2020 accelerated the conversation around diversity, equity, and inclusion. It was a year where a health crisis, an economic crisis, and a racial injustice crisis all intersected and forced leaders to ask—and answer—tough questions. Diversity has always been a driver of business outcomes. Now it’s up to each of us to become change agents and turn our good intentions into meaningful action to help our teams thrive.
Let Diversity Be Your Superpower
Through the years, I’ve been asked time and time again what it was like to break into a traditionally male-dominated field as one of the only female sports agents. How did I do it? What were my greatest challenges? Was it hard to compete?
Of course, it wasn’t always easy being one of the only women in my industry. It took determination, thick skin, and grit to succeed. But what I always tell people is that being the only woman in the room also gave me an edge.
I was able to show up in a different way than the agents I competed with. As a former college athlete, I understood the mindset, the discipline, and the preparation required to succeed. But I also found it easy to connect on the relational level, not just with my prospective clients, but with the family members and support team around them. What made me different helped me thrive. It helped my agency thrive. It helped my clients thrive. That is why I continue to see diversity and inclusion not as a trending buzzword, but as a real opportunity.
What makes you different is your superpower. Own it. Embrace it. Bring it to the table. Because when you do that, you not only elevate the room you are in today, you also fling open the door for anyone who comes behind you.
Diversity Creates An All-Star Roster
Just as an NFL team drafts players with specific talents and skillsets to boost their team’s performance, diversity can add new skillsets and fill in gaps in your workforce. Having a diverse workforce will bring new insights and experiences to help your team thrive. Your diverse, all-star team will be able to come together to solve problems more quickly. They will also connect more authentically to an increasingly diverse customer base.
Diversity Boosts Performance
As I mentioned in my own experience as one of the only female sports agents of my time, diversity gives you, your team and your clients an edge. By broadening the diversity of your team, you will also improve company performance. Research shows companies in the top quartile of ethnic and cultural diversity were 33% more likely to outperform companies in the bottom quartile. Let your team’s diversity be your company’s superpower.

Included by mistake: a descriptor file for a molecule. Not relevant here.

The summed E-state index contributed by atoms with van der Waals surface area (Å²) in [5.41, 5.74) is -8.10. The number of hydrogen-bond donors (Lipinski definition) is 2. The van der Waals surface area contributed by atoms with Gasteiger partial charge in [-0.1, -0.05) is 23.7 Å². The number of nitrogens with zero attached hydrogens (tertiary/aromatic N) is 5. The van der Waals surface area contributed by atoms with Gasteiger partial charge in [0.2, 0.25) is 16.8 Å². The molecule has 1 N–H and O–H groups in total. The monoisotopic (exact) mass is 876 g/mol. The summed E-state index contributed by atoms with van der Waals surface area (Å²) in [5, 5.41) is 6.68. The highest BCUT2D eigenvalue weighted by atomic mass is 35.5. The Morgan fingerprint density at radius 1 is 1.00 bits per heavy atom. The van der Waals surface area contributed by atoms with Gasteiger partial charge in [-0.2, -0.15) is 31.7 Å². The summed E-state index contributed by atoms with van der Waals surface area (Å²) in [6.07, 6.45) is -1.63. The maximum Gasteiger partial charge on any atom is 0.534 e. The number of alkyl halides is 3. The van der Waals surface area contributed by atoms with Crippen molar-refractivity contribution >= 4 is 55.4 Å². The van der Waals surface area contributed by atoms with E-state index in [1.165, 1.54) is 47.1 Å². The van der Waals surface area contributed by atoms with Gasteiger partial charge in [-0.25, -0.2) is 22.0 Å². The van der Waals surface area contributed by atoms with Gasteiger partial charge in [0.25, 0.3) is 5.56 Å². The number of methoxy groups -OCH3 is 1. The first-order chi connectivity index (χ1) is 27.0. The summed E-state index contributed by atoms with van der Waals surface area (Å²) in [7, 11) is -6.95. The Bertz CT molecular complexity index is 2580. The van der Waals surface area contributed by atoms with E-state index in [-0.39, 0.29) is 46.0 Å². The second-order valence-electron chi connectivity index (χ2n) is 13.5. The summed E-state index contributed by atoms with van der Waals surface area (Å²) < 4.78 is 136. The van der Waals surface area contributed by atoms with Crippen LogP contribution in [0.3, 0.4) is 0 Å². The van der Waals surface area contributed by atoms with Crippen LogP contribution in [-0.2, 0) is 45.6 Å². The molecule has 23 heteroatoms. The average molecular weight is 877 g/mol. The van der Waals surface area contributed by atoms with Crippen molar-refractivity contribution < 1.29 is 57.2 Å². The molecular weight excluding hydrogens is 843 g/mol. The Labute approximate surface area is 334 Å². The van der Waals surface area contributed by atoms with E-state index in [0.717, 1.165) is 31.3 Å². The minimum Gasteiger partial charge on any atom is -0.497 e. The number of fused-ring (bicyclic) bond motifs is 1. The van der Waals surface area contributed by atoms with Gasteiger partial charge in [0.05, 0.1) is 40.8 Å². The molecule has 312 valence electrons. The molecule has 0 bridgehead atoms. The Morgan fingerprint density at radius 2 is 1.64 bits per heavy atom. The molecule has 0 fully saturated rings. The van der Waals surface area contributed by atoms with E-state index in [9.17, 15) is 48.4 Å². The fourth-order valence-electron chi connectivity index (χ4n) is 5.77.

Diversity Improves Decision-Making
Diversity also improves decision-making. Better decision making means better profitability. Ensuring your team includes diverse perspectives and backgrounds will enable you to identify and mitigate potential risks as a team. It seems a new advertising misstep presents itself every week for a case study on the importance of including diverse insights in the development process. A famous example of an advertising campaign that failed the authenticity test is the 2017 Kendall Jenner Pepsi ad that led to Pepsi’s lowest consumer perception in nearly 10 years.
Inclusion Helps You Sustain Peak Performance
While developing a diverse workforce is vital to creating a team that thrives. An inclusive environment is the key to sustaining it. An inclusive workplace will help attract top talent, boost employee engagement, and retain employees.
How to Create an Inclusive Workplace
For younger job seekers, diversity and inclusion in the workplace aren’t a preference. They’re a requirement. Gen Z and Millennials now make up nearly half of the U.S. workforce. Members of Gen Z are more racially and ethnically diverse than any previous generation. They are also on track to be the most well-educated generation (PEW Research Center). In a recent Monster survey, 83% of Gen Z candidates said that a company’s commitment to diversity and inclusion is important when choosing an employer.
To sustain a diverse workforce, you must make sure your company culture creates a safe space and promotes inclusivity, while staying true to your mission, vision and the customers your serve. Encourage diversity of thought and beliefs to make all feel welcome. Define what inclusion means for your company. Then ensure that mission is demonstrated throughout the corporation from hiring to management practices, to your executive board, and more.
Create opportunities for employees to connect and develop interpersonal relationships. If you work inside of a larger company, consider establishing employee resource groups that can help foster belonging. Teaching employees to be relational rather than transactional will create an engaged workforce and amplify results through connection.
According to Forbes, another great way to foster an inclusive environment is to look for seminars and a more diverse range of speakers to foster a culture that is authentically diverse. If you are booking speakers for your conference, check out the Speaker Equity Assessor to get a holistic evaluation of the diversity of your speaker lineup. Visible role models are an important part of moving the needle forward. Representation matters.
Another step toward inclusivity is to learn to embrace discomfort and engage in important dialogues and continuous learning. Training on Unconscious Bias and Implicit Bias will help educate your team, build a framework to tackle challenging conversations, and inspire them to thrive together. D&I efforts can’t be viewed merely as a HR function. Leadership must buy in, create the metrics, measure the progress, and be accountable for the results.
Inspiring Conversations on Creating Change and Diversity and Inclusion
- Muffet McGraw on Why We Need More Women in Leadership
- Luvvie Ajayi Jones on Get Comfortable Being Uncomfortable
- Renee Montgomery on Using Your Platform to Create Change